First of all congratulations on your superb essay which earned first place in the Atlas Shrugged Essay Contest. You just made $10,000 by earning the first prize. What does that money mean to you? What are your plans for it?
Like many members of my generation, I can't ever keep money in my checking account. It's somewhat like a sieve. Money flows out as quickly as it flows in. I perpetually complain to my friends that I'm nearly broke; they assure me that it's mathematically impossible for a junior hedge fund analyst who pays no rent to be broke. But my checking account says otherwise.
You see, many of my age-peers have vices like cigarettes and alcohol, both of which I'm told are quite expensive. Having no personal experience with either, I can't verify the veracity of said statement either way. I have an even more expensive hobby: value investing. My brokerage and retirement accounts consume almost every dollar I earn and make it impossible to spend large sums of money. I look at pictures of Shelby GT500s and Audi R8s and think about how much fun they would be to drive, but then I always think "but but but that would be worth tens of millions if I stuck it in my Roth and compounded it at 10-15% until I'm 70!" And I can't justify spending tens of millions of dollars on a fast car. So I invest it instead.
Moral of the story, kids: if boring old people try to talk to you about value investing, run away screaming and spend all your money on the latest consumer electronics immediately. Don't be selfish. Leave all the alpha for me and Chris!*
So, given my predicament, I think I will do four things with the money:
- Cry profuse tears of great sadness as Uncle Sam pats me on the head and removes 37.5% or so. Estimated cost: $3,750. Estimated value of items purchased, not inflation-adjusted, in the year 2063: $37.50. The government spends trillions each year; meanwhile, the road I live on still has cracks in the asphalt, the line at the DMV is still >2 hours at all times, and a former science professor of mine mixes his solutions in a blender from the '70s because he apparently doesn't have enough grant money to purchase a newer blender. Consequently, I have a high degree of confidence that the government can invest my capital at a rate of return that will reduce its value by 99% between now and 2063.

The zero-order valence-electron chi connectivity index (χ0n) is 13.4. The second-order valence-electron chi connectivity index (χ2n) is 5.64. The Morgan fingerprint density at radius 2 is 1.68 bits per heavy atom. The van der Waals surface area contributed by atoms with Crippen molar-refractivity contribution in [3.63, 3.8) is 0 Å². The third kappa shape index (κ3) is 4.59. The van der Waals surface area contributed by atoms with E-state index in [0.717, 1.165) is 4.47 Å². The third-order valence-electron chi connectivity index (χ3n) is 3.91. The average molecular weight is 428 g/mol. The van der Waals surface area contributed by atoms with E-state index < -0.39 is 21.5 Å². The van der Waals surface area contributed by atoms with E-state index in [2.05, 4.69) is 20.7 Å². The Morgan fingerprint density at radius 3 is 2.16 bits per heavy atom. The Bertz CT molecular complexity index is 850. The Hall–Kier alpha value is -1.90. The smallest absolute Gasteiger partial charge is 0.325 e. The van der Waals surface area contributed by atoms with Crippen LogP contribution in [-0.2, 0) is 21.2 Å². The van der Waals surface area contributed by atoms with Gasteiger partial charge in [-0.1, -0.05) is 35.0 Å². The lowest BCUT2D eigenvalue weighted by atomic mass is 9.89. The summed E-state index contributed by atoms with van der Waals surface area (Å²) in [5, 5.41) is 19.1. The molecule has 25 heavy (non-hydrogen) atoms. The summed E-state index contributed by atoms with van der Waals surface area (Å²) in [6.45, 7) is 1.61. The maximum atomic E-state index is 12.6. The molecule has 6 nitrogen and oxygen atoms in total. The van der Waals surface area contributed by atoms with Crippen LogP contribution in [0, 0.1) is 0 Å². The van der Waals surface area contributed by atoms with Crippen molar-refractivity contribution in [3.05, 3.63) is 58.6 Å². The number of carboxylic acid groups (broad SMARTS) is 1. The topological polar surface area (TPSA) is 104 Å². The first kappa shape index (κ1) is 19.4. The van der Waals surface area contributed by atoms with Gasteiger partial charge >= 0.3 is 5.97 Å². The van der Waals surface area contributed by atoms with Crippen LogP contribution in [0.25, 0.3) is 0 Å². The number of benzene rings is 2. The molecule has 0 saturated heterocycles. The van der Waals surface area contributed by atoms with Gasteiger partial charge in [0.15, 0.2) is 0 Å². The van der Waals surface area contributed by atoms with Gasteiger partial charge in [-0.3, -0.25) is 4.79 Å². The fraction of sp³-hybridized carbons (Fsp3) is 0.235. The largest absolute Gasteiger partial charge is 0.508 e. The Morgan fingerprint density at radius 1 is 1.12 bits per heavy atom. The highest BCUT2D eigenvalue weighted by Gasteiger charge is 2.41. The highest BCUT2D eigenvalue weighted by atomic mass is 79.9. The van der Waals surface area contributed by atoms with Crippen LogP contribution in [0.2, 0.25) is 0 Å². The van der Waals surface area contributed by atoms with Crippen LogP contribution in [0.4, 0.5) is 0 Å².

- Purchase some very nice Christmas presents for my friends and family. Estimated cost: $500. Estimated value of items purchased, not inflation-adjusted, in the year 2063: $0.00. The items will be very nice but will probably not function for 50 years.
- Go out for a very nice dinner with a couple of friends at one of the best restaurants in town. It has rave reviews and prices designed to make any value investor go raving mad. Estimated cost: $250. Estimated value of items purchased, not inflation-adjusted, in the year 2063: $0.00. Consumables generally tend not to sustain their value.
- Blow the rest of the money on my horrible, horrible value investing habit. Estimated cost: $5,500. Estimated value of equities purchased, not inflation-adjusted, in the year 2063: $645,649.70. No commentary necessary.
*My grammar teacher is floating around in my head bemoaning that the proper expression would be "for Chris and I". However, now that I've won an essay contest, I believe I deserve at least one grammar exemption per interview. I intend to fully utilize that privilege.
What business leader today best exemplifies the type of heroic businessmen that you discuss in your essay?
That is a fantastic question, and one which is kind of hard to answer. I think it's a question that's easier answered by looking in the rearview mirror rather than the silver screen. Lots of reasons but you can sum it up as signal-to-noise. Anyway, there are plenty of them. I'll go with the guys who founded and built Intel, and no, it's not just because I own INTC. Semiconductors are an enabler for basically everything around us today in one way or another, and I think that's awesome.